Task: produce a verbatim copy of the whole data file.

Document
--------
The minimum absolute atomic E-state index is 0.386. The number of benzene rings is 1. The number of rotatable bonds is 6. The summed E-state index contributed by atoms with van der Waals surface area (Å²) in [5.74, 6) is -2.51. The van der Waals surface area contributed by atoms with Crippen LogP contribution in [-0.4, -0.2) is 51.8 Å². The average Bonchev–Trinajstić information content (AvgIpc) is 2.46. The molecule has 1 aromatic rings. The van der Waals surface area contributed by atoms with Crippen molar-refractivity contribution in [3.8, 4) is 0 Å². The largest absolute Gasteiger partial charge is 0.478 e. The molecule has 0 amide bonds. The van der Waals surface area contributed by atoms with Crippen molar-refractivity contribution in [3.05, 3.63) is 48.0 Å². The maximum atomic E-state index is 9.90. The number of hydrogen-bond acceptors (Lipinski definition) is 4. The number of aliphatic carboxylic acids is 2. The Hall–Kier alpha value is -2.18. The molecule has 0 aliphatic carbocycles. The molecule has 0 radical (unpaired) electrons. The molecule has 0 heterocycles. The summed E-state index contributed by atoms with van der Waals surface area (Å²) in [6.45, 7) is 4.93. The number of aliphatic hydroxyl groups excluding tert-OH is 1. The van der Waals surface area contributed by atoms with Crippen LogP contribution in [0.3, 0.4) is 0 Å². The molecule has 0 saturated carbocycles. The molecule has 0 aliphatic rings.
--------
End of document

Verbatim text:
The minimum absolute atomic E-state index is 0.386. The number of benzene rings is 1. The number of rotatable bonds is 6. The summed E-state index contributed by atoms with van der Waals surface area (Å²) in [5.74, 6) is -2.51. The van der Waals surface area contributed by atoms with Crippen LogP contribution in [-0.4, -0.2) is 51.8 Å². The average Bonchev–Trinajstić information content (AvgIpc) is 2.46. The molecule has 1 aromatic rings. The van der Waals surface area contributed by atoms with Crippen molar-refractivity contribution in [3.8, 4) is 0 Å². The largest absolute Gasteiger partial charge is 0.478 e. The molecule has 0 amide bonds. The van der Waals surface area contributed by atoms with Crippen molar-refractivity contribution in [3.05, 3.63) is 48.0 Å². The maximum atomic E-state index is 9.90. The number of hydrogen-bond acceptors (Lipinski definition) is 4. The number of aliphatic carboxylic acids is 2. The Hall–Kier alpha value is -2.18. The molecule has 0 aliphatic carbocycles. The molecule has 0 radical (unpaired) electrons. The molecule has 0 heterocycles. The summed E-state index contributed by atoms with van der Waals surface area (Å²) in [6.45, 7) is 4.93. The number of aliphatic hydroxyl groups excluding tert-OH is 1. The van der Waals surface area contributed by atoms with Crippen LogP contribution in [0.3, 0.4) is 0 Å². The molecule has 0 saturated carbocycles. The molecule has 0 aliphatic rings.